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May 4, 2005

Today's Iraq Watch Roundup

Topics: Middle East News and Perspectives

In Iraq so much can happen overnight that it's probably more useful to take a few snapshots of the overall number of events before focusing on one or two of the more interesting happenings that might have a few broader implications or be of special significance. For today's start, we have:

A suicide bomber struck the offices of a Kurdish party in northern Iraq on Wednesday, killing at least 60 people in the bloodiest attack since a new government promising stability was formed a week ago.

Iraq swore in its new government on Tuesday, but five ministries and two deputy prime minister posts were left unfilled.

The tiny Baghdad stock market has become a hot spot. Although barely over 30, Ahmad Walid al-Said already has become the biggest hot-shot on the noisy floor of the Iraqi Stock Exchange.

Iraq's new government will seek to settle all the country's prewar debt this year to boost the potential for economic recovery and accelerate rebuilding.

Although it didn't occur in Iraq, in an Iraq-related incident, Abu Faraj Farj al-Libbi, a top Al-Qaeda operative and close associate of Osama bin Laden, has been captured in Pakistan.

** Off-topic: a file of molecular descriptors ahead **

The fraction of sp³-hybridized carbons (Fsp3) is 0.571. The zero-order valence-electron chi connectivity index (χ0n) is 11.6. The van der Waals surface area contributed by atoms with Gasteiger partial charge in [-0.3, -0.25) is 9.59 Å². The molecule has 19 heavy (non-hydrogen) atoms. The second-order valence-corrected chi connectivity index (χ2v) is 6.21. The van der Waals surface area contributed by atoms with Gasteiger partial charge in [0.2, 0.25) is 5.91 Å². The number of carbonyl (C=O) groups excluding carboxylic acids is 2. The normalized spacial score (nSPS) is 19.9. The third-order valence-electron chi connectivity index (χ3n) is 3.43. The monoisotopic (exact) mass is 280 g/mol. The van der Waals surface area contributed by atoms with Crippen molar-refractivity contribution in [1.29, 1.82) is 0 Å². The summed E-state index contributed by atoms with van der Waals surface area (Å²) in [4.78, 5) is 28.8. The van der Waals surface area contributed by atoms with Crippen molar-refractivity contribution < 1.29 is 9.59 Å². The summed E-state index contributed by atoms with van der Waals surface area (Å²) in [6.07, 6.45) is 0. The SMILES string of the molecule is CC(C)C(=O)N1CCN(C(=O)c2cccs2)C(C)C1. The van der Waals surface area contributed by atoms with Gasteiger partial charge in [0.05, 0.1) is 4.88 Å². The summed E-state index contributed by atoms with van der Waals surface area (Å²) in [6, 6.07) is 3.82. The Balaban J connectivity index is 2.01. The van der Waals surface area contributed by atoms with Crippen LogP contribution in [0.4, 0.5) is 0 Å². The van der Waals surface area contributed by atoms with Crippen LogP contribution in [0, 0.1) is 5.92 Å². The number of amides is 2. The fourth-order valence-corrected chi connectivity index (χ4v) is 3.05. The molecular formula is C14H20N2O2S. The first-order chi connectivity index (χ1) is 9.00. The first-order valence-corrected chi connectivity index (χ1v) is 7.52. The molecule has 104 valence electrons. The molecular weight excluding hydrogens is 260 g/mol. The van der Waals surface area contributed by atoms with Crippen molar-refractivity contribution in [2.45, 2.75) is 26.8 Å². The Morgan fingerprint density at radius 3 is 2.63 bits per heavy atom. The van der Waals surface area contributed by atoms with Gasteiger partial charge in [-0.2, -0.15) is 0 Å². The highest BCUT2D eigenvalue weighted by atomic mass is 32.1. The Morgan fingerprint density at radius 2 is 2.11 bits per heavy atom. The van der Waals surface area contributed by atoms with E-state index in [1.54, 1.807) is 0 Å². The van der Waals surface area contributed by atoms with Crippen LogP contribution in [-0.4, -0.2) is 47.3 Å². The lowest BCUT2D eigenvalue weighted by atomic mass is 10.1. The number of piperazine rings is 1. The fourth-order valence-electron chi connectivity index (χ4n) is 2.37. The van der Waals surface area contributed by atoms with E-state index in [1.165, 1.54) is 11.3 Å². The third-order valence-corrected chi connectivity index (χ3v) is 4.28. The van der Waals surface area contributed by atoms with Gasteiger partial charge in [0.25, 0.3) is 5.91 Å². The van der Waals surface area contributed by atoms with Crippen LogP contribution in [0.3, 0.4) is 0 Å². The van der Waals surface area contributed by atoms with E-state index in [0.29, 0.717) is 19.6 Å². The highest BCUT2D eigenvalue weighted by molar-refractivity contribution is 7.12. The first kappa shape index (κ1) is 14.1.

Baghdad has become a city that is divided by fear and hatred.  Before entering into conversation with anyone in Baghdad these days, you should sniff for any funny smells. Your eyes and ears should be wide open, following every single detail, from the way "the suspect" dresses to his or her accent. You look deep for clues -- what kind of pictures are on the wall? Is there a jihadi verse stuck on the car window? What kind of divine connection is being used in the conversation?

I can't miss a great opportunity to rag on the press mis-coverage of events in Iraq. From Chrenkoff we have coverage that is "almost as good as the first time, another Agence France-Presse story summarizing the day's violence in Iraq is titled:

Iraqi official, 26 others killed in fresh violence

... Reading the article, you realize that of those 26 killed, 13 were insurgents - 12 who died in a fire-fight with American and Iraqi forces at a checkpoint in Ramadi, and one who died north of Baghdad when a roadside bomb he was placing blew up prematurely."

This is not to minimize the daily carnage inflicted on Iraqis by the neo-Baathist insurgents and Al Zarqawi's terrorists, but to show that it is not as one-sided as one can get the impression from following the media coverage. The difference is that while the enemies of the new Iraq kill more, the Coalition and Iraqi authorities detain more. In addition to the above incidents, I had a look at a few stories I could lay my hands on and quickly counted 62 insurgents arrested and 12 killed over the last three days. (source-Chrenkoff)

Posted by Hyscience at May 4, 2005 8:26 AM



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